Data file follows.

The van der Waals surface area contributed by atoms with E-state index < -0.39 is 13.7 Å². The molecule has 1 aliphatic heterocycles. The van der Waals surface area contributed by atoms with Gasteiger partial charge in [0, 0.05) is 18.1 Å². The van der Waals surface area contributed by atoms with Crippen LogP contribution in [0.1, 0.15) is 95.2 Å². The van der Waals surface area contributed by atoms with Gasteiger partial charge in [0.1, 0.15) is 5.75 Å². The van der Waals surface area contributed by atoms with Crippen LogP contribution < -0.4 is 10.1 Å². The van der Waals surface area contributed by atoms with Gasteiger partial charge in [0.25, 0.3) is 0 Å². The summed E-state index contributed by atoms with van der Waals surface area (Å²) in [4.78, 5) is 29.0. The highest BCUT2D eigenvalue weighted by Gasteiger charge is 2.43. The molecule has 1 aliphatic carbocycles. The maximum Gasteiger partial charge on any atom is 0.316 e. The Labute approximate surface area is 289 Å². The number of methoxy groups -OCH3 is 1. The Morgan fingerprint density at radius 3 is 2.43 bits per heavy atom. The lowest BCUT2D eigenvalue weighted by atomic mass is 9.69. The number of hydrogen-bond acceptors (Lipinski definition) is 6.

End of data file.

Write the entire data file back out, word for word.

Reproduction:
The van der Waals surface area contributed by atoms with E-state index < -0.39 is 13.7 Å². The molecule has 1 aliphatic heterocycles. The van der Waals surface area contributed by atoms with Gasteiger partial charge in [0, 0.05) is 18.1 Å². The van der Waals surface area contributed by atoms with Crippen LogP contribution in [0.1, 0.15) is 95.2 Å². The van der Waals surface area contributed by atoms with Gasteiger partial charge in [0.1, 0.15) is 5.75 Å². The van der Waals surface area contributed by atoms with Crippen LogP contribution < -0.4 is 10.1 Å². The van der Waals surface area contributed by atoms with Gasteiger partial charge in [0.25, 0.3) is 0 Å². The summed E-state index contributed by atoms with van der Waals surface area (Å²) in [4.78, 5) is 29.0. The highest BCUT2D eigenvalue weighted by Gasteiger charge is 2.43. The molecule has 1 aliphatic carbocycles. The maximum Gasteiger partial charge on any atom is 0.316 e. The Labute approximate surface area is 289 Å². The number of methoxy groups -OCH3 is 1. The Morgan fingerprint density at radius 3 is 2.43 bits per heavy atom. The lowest BCUT2D eigenvalue weighted by atomic mass is 9.69. The number of hydrogen-bond acceptors (Lipinski definition) is 6.